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IEBC’s internal turmoil risks Kenya another election
By Davis Musyoki | Updated Sep 11, 2017 at 08:20 EAT
IEBC officials
  • The Supreme Court on 1 September 2017 ordered IEBC to conduct another elections within 60 days
  • This is after the Court declared the August poll as null and void
  • NASA leader Raila Odinga wants IEBC CEO Mr Chiloba fired
  • Mr Odinga has said he will not participate in the repeat election if Chiloba is not fired

Unlike flavors of ice cream, Kenya has only one electoral management body that is recognized by the constitution; The Independent Electoral and Boundaries Commission- IEBC.

However, it is faced with a strenuous task of organizing fresh presidential election, after the highest court in the land nullified August 8th Presidential results. This has not been a walk in the park for IEBC’s Chairperson, Mr. Wafula Chebukati and his fellow Commissioners.

A leaked internal Memo from Wafula Chebukati to the commission secretary C.E.O, Ezra Chiloba, exposes massive irregularities within the commission. The chairman, in the memo, is demanding answers on 12 concerns, majorly violations of electoral procedures in results transmission.

This puts IEBC on the spot. Since National Super Alliance (NASA), won the Supreme Court petition, the focus has been on IEBC to conduct fresh poll within 60 days. Even after the commission announced that the re-run will be on October 17th, questions on its credibility have been emerging from every corner.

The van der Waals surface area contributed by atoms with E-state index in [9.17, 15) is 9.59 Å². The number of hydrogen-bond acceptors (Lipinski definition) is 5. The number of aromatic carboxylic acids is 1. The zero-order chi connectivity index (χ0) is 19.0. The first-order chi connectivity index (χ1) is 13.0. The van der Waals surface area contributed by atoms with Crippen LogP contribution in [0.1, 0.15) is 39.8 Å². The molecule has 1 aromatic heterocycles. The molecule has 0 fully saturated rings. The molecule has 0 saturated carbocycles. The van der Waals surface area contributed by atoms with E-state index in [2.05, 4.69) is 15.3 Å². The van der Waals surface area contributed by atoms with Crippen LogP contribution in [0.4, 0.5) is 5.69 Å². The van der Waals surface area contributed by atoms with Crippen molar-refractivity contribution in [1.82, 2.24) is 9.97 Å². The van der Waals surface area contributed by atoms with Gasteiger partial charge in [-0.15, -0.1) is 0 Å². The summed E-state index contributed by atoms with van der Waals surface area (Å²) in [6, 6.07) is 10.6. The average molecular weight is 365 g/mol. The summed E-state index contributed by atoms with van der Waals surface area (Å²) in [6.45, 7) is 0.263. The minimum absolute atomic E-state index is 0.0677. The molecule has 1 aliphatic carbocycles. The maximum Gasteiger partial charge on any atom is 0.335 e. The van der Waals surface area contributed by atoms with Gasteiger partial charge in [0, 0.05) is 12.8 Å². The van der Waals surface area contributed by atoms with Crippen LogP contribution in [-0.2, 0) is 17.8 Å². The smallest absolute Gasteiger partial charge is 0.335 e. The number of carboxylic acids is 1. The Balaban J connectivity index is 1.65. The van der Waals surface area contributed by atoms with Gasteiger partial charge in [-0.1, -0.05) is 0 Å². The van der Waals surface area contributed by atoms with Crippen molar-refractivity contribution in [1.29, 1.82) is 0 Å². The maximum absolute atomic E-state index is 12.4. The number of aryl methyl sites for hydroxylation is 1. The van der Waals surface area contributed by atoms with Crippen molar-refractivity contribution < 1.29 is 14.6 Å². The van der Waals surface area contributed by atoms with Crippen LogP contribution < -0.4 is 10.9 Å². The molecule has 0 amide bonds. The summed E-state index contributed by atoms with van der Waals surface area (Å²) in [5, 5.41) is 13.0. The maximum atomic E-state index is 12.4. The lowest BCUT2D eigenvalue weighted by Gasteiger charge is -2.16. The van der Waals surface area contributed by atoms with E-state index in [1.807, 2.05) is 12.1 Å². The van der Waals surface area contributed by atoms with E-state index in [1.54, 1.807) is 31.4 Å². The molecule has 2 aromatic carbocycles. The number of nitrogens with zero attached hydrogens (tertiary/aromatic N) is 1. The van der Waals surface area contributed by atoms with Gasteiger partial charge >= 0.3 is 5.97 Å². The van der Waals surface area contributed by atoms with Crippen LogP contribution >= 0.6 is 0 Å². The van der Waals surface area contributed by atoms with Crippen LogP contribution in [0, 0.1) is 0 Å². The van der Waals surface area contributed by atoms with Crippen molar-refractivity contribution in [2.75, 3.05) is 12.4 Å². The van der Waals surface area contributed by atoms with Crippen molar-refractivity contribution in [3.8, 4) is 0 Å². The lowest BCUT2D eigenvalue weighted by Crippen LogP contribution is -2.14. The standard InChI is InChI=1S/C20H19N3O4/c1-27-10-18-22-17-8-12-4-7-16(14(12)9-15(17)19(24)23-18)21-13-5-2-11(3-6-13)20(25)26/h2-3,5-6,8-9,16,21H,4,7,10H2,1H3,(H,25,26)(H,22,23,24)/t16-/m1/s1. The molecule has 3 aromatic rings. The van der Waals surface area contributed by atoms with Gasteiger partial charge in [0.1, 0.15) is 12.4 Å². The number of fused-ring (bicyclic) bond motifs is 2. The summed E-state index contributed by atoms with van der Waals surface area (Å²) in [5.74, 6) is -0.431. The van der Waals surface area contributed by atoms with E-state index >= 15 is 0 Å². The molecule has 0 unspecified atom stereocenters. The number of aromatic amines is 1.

A project team set up by IEBC chairperson to manage the October 17 election has been rejected by NASA and Jubilee. This move by the chairperson sidelines Mr Chiloba and his colleagues. The question whether the commission, in its current state, will be able to deliver a free and fair fresh poll is still something to debate about.

If the commission succeeds in organizing fresh elections, what kind of elections will that be? Such questions continue to complicate and throw this country in limbo.

The trust in the commission by the public is deteriorating. If the internal divisions continue, then IEBC could be risking Kenya another election. Kenya can’t afford another round of uncertainty because of elections; it is hurting the country’s economy. However, the constitution does not give clear guidelines of what can happen if IEBC is by any reason unable to conduct the election within the 60 days.

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